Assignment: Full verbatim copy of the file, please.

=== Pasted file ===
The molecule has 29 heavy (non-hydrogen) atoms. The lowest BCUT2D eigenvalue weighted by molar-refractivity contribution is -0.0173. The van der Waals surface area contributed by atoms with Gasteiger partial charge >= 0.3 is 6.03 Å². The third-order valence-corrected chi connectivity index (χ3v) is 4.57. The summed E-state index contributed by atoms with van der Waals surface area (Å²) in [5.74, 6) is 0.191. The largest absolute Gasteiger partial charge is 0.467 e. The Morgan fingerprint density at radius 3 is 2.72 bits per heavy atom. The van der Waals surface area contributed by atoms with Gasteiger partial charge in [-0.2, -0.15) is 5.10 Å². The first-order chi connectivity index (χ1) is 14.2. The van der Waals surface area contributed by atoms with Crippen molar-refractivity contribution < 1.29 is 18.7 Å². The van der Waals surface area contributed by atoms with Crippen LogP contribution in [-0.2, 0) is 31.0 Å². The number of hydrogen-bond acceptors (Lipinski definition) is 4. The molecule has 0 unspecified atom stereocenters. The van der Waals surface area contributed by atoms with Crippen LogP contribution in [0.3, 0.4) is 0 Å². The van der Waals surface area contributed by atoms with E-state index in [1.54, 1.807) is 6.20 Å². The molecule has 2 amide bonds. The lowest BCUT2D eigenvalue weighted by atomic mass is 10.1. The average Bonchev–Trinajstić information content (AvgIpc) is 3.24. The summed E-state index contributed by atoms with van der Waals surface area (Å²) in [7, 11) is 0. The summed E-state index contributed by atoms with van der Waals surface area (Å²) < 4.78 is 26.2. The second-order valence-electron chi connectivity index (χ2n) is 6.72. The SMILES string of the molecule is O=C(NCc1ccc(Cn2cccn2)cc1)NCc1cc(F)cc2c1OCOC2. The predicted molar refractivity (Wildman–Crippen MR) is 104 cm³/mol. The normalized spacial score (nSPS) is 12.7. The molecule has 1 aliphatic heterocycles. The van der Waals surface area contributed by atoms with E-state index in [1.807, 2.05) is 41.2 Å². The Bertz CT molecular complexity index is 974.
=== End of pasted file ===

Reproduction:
The molecule has 29 heavy (non-hydrogen) atoms. The lowest BCUT2D eigenvalue weighted by molar-refractivity contribution is -0.0173. The van der Waals surface area contributed by atoms with Gasteiger partial charge >= 0.3 is 6.03 Å². The third-order valence-corrected chi connectivity index (χ3v) is 4.57. The summed E-state index contributed by atoms with van der Waals surface area (Å²) in [5.74, 6) is 0.191. The largest absolute Gasteiger partial charge is 0.467 e. The Morgan fingerprint density at radius 3 is 2.72 bits per heavy atom. The van der Waals surface area contributed by atoms with Gasteiger partial charge in [-0.2, -0.15) is 5.10 Å². The first-order chi connectivity index (χ1) is 14.2. The van der Waals surface area contributed by atoms with Crippen molar-refractivity contribution < 1.29 is 18.7 Å². The van der Waals surface area contributed by atoms with Crippen LogP contribution in [-0.2, 0) is 31.0 Å². The number of hydrogen-bond acceptors (Lipinski definition) is 4. The molecule has 0 unspecified atom stereocenters. The van der Waals surface area contributed by atoms with Crippen LogP contribution in [0.3, 0.4) is 0 Å². The van der Waals surface area contributed by atoms with E-state index in [1.54, 1.807) is 6.20 Å². The molecule has 2 amide bonds. The lowest BCUT2D eigenvalue weighted by atomic mass is 10.1. The average Bonchev–Trinajstić information content (AvgIpc) is 3.24. The summed E-state index contributed by atoms with van der Waals surface area (Å²) in [7, 11) is 0. The summed E-state index contributed by atoms with van der Waals surface area (Å²) < 4.78 is 26.2. The second-order valence-electron chi connectivity index (χ2n) is 6.72. The SMILES string of the molecule is O=C(NCc1ccc(Cn2cccn2)cc1)NCc1cc(F)cc2c1OCOC2. The predicted molar refractivity (Wildman–Crippen MR) is 104 cm³/mol. The normalized spacial score (nSPS) is 12.7. The molecule has 1 aliphatic heterocycles. The van der Waals surface area contributed by atoms with E-state index in [1.807, 2.05) is 41.2 Å². The Bertz CT molecular complexity index is 974.